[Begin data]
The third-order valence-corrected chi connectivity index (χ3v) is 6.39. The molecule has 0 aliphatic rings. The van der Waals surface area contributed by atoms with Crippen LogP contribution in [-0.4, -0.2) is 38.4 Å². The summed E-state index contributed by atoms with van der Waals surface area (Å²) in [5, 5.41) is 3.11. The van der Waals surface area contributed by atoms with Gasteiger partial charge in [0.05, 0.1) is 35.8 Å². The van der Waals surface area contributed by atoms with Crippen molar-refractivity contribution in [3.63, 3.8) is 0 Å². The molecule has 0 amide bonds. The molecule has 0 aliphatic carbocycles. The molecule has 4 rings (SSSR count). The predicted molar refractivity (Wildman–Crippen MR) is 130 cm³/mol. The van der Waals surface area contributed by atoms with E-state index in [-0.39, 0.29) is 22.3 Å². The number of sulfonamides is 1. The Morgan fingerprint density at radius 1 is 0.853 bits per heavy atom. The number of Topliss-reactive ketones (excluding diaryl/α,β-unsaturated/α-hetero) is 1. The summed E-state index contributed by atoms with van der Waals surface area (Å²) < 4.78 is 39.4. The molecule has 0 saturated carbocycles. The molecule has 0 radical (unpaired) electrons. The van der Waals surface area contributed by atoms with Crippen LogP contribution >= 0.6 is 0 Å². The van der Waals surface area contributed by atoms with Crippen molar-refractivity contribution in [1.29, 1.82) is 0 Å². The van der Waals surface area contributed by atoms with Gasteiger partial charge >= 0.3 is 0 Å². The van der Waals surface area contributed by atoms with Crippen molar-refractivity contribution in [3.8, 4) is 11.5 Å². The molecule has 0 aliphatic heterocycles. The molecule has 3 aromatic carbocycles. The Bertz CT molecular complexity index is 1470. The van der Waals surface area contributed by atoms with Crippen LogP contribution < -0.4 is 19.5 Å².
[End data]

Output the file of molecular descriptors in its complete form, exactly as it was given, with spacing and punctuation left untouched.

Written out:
The third-order valence-corrected chi connectivity index (χ3v) is 6.39. The molecule has 0 aliphatic rings. The van der Waals surface area contributed by atoms with Crippen LogP contribution in [-0.4, -0.2) is 38.4 Å². The summed E-state index contributed by atoms with van der Waals surface area (Å²) in [5, 5.41) is 3.11. The van der Waals surface area contributed by atoms with Gasteiger partial charge in [0.05, 0.1) is 35.8 Å². The van der Waals surface area contributed by atoms with Crippen molar-refractivity contribution in [3.63, 3.8) is 0 Å². The molecule has 0 amide bonds. The molecule has 0 aliphatic carbocycles. The molecule has 4 rings (SSSR count). The predicted molar refractivity (Wildman–Crippen MR) is 130 cm³/mol. The van der Waals surface area contributed by atoms with E-state index in [-0.39, 0.29) is 22.3 Å². The number of sulfonamides is 1. The Morgan fingerprint density at radius 1 is 0.853 bits per heavy atom. The number of Topliss-reactive ketones (excluding diaryl/α,β-unsaturated/α-hetero) is 1. The summed E-state index contributed by atoms with van der Waals surface area (Å²) < 4.78 is 39.4. The molecule has 0 saturated carbocycles. The molecule has 0 radical (unpaired) electrons. The van der Waals surface area contributed by atoms with Crippen LogP contribution >= 0.6 is 0 Å². The van der Waals surface area contributed by atoms with Crippen molar-refractivity contribution in [1.29, 1.82) is 0 Å². The van der Waals surface area contributed by atoms with Gasteiger partial charge >= 0.3 is 0 Å². The van der Waals surface area contributed by atoms with Crippen molar-refractivity contribution in [3.8, 4) is 11.5 Å². The molecule has 0 aliphatic heterocycles. The molecule has 3 aromatic carbocycles. The Bertz CT molecular complexity index is 1470. The van der Waals surface area contributed by atoms with Crippen LogP contribution < -0.4 is 19.5 Å².